Sunday, June 12, 2011
I am a great fan of Anthony De Mello, leaving the religion out of it. I've read most of his books and admire his wisdom and humour and his great gift of insight into the human condition.
He was a Jesuit priest who was much influenced by Buddhism and incurred the wrath of the present pope, Benny, which adds an additional level to my admiration for him for daring to think so far outside of the Vatican box.
One of his many stated profundities was the fact that we hook our children early in life, as infants in fact, on a drug. That drug being "approval". And it distorts and diverts our journeys as we seek it throughout our lives whether in financial rewards or other material and personal benefits. We get lost in the diversion of it.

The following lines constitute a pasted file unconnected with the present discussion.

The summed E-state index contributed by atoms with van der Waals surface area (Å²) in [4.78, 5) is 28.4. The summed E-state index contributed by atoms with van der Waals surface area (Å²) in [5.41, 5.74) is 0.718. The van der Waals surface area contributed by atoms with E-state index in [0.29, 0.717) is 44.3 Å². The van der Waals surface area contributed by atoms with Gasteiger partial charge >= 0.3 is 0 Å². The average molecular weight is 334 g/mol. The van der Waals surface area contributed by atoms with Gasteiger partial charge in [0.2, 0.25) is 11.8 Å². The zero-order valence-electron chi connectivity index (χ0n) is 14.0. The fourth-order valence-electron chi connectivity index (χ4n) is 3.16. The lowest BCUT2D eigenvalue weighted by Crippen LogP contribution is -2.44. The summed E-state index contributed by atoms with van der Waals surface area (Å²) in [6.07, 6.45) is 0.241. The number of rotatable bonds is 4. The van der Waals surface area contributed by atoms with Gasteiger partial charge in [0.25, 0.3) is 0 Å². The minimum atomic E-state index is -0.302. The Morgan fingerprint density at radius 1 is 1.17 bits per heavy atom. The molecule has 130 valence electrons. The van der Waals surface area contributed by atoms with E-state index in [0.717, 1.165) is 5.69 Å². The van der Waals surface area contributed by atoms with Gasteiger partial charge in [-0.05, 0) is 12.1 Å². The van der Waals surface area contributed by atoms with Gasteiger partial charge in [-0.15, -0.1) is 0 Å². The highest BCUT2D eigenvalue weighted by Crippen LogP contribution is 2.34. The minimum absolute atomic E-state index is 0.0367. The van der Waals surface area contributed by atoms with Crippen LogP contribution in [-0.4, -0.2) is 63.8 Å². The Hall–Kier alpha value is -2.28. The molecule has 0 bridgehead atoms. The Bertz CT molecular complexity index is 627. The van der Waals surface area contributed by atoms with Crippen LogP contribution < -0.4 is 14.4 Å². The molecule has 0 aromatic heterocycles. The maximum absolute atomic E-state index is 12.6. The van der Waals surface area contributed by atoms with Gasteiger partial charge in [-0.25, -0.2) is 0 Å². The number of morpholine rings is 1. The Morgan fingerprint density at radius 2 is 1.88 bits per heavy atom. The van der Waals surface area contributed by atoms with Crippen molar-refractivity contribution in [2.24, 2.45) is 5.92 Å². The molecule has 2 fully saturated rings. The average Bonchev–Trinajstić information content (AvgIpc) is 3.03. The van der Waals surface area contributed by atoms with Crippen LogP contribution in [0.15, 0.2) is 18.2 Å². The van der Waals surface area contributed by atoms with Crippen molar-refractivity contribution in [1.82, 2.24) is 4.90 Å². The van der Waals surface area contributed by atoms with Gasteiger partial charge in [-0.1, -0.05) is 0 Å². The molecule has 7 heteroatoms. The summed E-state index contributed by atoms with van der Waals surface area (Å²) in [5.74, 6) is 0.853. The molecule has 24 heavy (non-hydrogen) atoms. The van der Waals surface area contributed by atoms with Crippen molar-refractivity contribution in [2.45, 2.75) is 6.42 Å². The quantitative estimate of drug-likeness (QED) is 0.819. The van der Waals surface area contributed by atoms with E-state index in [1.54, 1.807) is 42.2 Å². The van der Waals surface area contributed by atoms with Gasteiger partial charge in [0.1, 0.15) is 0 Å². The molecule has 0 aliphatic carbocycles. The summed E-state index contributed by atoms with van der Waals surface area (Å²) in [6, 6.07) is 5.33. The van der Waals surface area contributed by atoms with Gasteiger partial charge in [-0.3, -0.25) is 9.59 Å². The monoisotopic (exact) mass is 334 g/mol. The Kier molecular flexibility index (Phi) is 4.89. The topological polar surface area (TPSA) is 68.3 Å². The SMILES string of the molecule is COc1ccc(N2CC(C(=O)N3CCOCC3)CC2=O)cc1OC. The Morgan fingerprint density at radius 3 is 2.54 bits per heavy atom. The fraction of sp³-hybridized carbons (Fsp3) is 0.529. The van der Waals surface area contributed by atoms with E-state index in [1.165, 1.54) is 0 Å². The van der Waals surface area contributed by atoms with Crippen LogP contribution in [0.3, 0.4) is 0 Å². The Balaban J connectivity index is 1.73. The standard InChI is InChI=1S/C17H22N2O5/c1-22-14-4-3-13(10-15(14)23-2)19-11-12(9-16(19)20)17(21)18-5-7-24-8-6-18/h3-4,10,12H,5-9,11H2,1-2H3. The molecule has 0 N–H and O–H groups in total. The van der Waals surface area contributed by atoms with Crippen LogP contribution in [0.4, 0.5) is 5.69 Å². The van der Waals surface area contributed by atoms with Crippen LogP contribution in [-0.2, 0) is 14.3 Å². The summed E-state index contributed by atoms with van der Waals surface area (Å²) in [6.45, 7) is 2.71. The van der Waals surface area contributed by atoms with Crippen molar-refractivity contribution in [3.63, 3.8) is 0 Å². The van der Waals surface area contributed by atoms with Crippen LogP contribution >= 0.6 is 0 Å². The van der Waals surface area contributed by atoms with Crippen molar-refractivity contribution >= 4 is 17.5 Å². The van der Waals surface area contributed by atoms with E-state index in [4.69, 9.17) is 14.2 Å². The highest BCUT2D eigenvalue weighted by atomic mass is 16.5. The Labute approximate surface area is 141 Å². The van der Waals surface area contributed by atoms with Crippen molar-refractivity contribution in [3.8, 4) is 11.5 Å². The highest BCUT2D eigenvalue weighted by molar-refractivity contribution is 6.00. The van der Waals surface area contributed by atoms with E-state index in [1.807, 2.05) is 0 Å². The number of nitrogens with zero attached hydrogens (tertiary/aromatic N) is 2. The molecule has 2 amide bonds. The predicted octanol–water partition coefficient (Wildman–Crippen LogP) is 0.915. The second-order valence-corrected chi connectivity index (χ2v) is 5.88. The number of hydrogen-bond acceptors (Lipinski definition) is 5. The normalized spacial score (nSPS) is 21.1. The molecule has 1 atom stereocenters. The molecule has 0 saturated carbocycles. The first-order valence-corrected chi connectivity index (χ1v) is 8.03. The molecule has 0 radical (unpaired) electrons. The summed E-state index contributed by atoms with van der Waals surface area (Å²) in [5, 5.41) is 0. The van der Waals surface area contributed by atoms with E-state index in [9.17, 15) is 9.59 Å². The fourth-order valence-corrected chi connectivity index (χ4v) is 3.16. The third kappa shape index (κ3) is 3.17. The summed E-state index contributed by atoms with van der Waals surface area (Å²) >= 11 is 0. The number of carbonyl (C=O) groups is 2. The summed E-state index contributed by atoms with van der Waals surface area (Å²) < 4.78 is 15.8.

I was thinking about this today and remembering a time, not so long ago, when I stayed in Ireland in this rambling old farmhouse with a mish-mash of family and friends and we were commenting on how ridiculous the custom of applauding the pilot for a safe landing of a plane was. It was his/her job! Then we discussed how lovely it would be if we applauded others for a job well done.
So from then on in for the whole month anytime someone swept the floor or washed the dishes or hung out some laundry, they received lavish applause with supportive remarks.
"Beautiful job on those dishes there, sis," *clap* *clap*, "I don't think I've ever seen a floor so well swept there, bro, take a bow," *clap* *clap*. And so on, to much laughter and gracious curtseys from the recipients.
It is a great drug, approval. A terrific motivator. And it's free. And when one is in a depression, a goodly dose is needed.
Especially for the nearly insurmountable task of being vertical.